This “crazy coral kid” will be working with us through September and has already brought a bunch of new ideas and positive changes to our organization. We decided to sit down with JD the other day to catch up with him and learn a bit more about his background with marine science/coral conservation.
“Growing up I was always obsessed with the ocean. The running joke with the family is that if a trip wasn’t close to the beach or didn’t have an aquarium that I could visit, I didn’t want to go and would make it extremely well-known. I always thought corals were cool but never really took the time to appreciate them.
In fact, it wasn’t until a travel course to Belize that focused on coral biology during my junior year of college where I actually realized how truly fascinating these tiny animals are and the numerous roles they place for both us as human beings as well as the countless marine animals we all love so much. Everyone was excited to swim with sharks, rays, and turtles while I was too busy focusing on getting up close and personal with every single polyp that called the waters of Ambergris Caye their home.
As tacky as it sounds, every time I dive and get to see healthy coral in its natural habitat I get this feeling of pure happiness, almost like I’m a kid again walking into an aquarium and falling in love with the ocean for the very first time. I really want to make sure everyone has the chance to experience that too.’’
– JD Reinbott
Q: What is your background with marine science/coral biology?
I studied Marine Science as well as Aquaculture/Aquarium Science at the University of New England in Biddeford, ME and to be totally honest bounced around within the field itself. I wasn’t entirely sure what I wanted to focus on post graduation and was scared to make the wrong choice. It wasn’t until I randomly enrolled in a coral biology course with a field work trip to Belize where I quickly fell head over heels for coral and realized this is where I belong.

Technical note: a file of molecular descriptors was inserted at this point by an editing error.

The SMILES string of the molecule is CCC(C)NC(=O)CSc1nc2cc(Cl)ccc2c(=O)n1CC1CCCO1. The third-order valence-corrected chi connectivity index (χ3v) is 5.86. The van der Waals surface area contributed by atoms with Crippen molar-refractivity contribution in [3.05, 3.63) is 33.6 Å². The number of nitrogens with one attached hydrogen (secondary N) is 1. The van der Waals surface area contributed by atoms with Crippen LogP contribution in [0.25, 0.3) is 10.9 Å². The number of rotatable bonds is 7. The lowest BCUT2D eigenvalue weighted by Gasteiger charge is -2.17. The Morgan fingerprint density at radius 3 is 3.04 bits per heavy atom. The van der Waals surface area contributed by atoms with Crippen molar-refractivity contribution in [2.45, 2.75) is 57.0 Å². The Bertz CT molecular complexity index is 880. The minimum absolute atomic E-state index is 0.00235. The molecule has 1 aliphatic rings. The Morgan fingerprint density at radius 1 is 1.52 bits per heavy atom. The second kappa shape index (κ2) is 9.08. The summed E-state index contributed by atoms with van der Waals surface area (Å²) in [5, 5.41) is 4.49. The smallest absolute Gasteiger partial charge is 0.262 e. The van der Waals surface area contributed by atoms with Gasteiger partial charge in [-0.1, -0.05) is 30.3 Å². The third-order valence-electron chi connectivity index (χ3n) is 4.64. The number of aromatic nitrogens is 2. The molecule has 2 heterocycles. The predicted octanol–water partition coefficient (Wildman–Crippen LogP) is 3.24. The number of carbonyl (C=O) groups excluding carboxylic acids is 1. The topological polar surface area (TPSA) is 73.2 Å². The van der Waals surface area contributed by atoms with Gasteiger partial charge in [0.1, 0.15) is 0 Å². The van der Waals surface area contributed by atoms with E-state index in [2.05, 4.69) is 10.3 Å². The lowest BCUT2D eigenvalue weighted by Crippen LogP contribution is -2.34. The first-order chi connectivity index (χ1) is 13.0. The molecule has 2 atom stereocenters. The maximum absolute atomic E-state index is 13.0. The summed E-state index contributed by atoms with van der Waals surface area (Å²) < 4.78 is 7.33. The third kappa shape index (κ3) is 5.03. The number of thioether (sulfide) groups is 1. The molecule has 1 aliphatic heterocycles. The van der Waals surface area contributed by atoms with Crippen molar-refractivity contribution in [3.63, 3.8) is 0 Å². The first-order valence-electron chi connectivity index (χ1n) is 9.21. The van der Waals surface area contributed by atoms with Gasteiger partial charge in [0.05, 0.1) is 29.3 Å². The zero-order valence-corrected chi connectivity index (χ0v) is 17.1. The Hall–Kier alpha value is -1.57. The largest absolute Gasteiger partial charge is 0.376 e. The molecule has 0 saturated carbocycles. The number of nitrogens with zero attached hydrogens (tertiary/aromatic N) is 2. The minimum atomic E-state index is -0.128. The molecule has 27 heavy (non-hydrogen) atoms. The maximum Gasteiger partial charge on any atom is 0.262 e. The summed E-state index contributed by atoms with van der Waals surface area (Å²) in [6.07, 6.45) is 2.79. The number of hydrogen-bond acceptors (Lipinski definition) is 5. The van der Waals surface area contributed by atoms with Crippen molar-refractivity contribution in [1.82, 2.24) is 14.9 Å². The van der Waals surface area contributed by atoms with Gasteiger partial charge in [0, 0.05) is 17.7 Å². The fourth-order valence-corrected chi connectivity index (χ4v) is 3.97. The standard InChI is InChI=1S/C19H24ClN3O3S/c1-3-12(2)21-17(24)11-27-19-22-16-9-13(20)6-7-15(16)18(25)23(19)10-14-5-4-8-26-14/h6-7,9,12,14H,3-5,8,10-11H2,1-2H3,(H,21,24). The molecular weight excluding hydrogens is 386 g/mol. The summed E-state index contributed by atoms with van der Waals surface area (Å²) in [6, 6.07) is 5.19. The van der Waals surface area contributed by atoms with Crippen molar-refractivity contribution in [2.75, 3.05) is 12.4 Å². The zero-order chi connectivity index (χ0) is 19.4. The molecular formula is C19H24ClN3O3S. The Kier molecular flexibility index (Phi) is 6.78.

Shortly after the trip I became a certified diver and found myself traveling down to the Sian Ka’an Biosphere Reserve where I lived on a remote dive base for two months. During that time I collected metrics on things like coral population abundance, disease, bleaching, predation and overall reef composition.
This only furthered my passion for reef systems and made me want to learn more. Fast forward a year and I was now an intern at the Coral Restoration Foundation, the world’s largest coral restoration non-profit organization.
During my time I learned the various methods used to cultivate acroporid corals via in-situ nurseries and worked alongside the heads of both the restoration and science departments. It’s pretty cool to be able to say that I returned over 1,500 coral fragments back to the Florida Reef Tract during my time with CRF. Soon after I heard about the chance to move to Costa Rica and just like that I’m here!
Q: What is your role with MCCR?
I would say that my primary role is to help Kat and Geo continue all the work that we are currently doing (growing coral, nursery maintenance, public outreach, underwater cleanups, etc). Also playing around with a bunch of new ideas to further expand our programs. With MCCR being so new, there is a lot of wiggle room within the organization itself. This subsequently means that no day is the same. Sometimes I’m on land figuring out new ways to compile all of our data and microfragging corals. Other days I’m building new nursery structures and creating new educational presentations.
When I throw on a BCD and a pair of fins it’s a bit of a different story. Water days can consist of anything from harvesting coral to installing new structures to scoping out new nursery locations. It could also be performing benthic reef surveys. If there is ever a day someone finds me without a coral frag in my hand, it’s probably a day where I’m working as an instructor with Oceans Unlimited Scuba Diving & Go Pro Costa Rica. The Pura Vida lifestyle has been a bit of an adjustment with just a few things to do but I love every moment of it.
Q: What are you most excited about?
Honestly just to get the chance to watch this new organization develop further and to also bring all of my previous coral restoration knowledge and experience to help with such expansion. Getting to look back at everything that we have accomplished a year from now is going to be such an amazing experience and I cannot wait to see what is to come. Also getting to dive in a new ocean and work with new species of coral sounds pretty cool too.